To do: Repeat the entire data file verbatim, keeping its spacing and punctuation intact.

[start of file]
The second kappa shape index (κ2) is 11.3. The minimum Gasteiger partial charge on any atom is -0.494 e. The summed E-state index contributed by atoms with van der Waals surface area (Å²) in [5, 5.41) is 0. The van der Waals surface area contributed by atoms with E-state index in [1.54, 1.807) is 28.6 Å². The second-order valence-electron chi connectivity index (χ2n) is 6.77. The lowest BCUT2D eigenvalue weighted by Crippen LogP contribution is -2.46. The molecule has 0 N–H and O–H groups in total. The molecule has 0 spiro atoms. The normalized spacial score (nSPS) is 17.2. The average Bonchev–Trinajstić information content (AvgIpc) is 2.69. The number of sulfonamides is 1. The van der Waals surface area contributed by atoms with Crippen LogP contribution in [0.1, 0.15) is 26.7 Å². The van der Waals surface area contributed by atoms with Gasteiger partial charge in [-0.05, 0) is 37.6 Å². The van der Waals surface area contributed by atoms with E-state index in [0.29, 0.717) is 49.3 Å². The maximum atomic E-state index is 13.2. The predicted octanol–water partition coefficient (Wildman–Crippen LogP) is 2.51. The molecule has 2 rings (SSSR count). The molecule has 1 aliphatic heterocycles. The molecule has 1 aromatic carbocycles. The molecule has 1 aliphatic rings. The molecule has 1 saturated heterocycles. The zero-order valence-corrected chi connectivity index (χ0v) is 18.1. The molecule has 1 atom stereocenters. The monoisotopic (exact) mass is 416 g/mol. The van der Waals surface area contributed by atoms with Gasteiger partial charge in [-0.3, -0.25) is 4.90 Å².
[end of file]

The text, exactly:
The second kappa shape index (κ2) is 11.3. The minimum Gasteiger partial charge on any atom is -0.494 e. The summed E-state index contributed by atoms with van der Waals surface area (Å²) in [5, 5.41) is 0. The van der Waals surface area contributed by atoms with E-state index in [1.54, 1.807) is 28.6 Å². The second-order valence-electron chi connectivity index (χ2n) is 6.77. The lowest BCUT2D eigenvalue weighted by Crippen LogP contribution is -2.46. The molecule has 0 N–H and O–H groups in total. The molecule has 0 spiro atoms. The normalized spacial score (nSPS) is 17.2. The average Bonchev–Trinajstić information content (AvgIpc) is 2.69. The number of sulfonamides is 1. The van der Waals surface area contributed by atoms with Crippen LogP contribution in [0.1, 0.15) is 26.7 Å². The van der Waals surface area contributed by atoms with Gasteiger partial charge in [-0.05, 0) is 37.6 Å². The van der Waals surface area contributed by atoms with E-state index in [0.29, 0.717) is 49.3 Å². The maximum atomic E-state index is 13.2. The predicted octanol–water partition coefficient (Wildman–Crippen LogP) is 2.51. The molecule has 2 rings (SSSR count). The molecule has 1 aliphatic heterocycles. The molecule has 1 aromatic carbocycles. The molecule has 1 aliphatic rings. The molecule has 1 saturated heterocycles. The zero-order valence-corrected chi connectivity index (χ0v) is 18.1. The molecule has 1 atom stereocenters. The monoisotopic (exact) mass is 416 g/mol. The van der Waals surface area contributed by atoms with Gasteiger partial charge in [-0.3, -0.25) is 4.90 Å².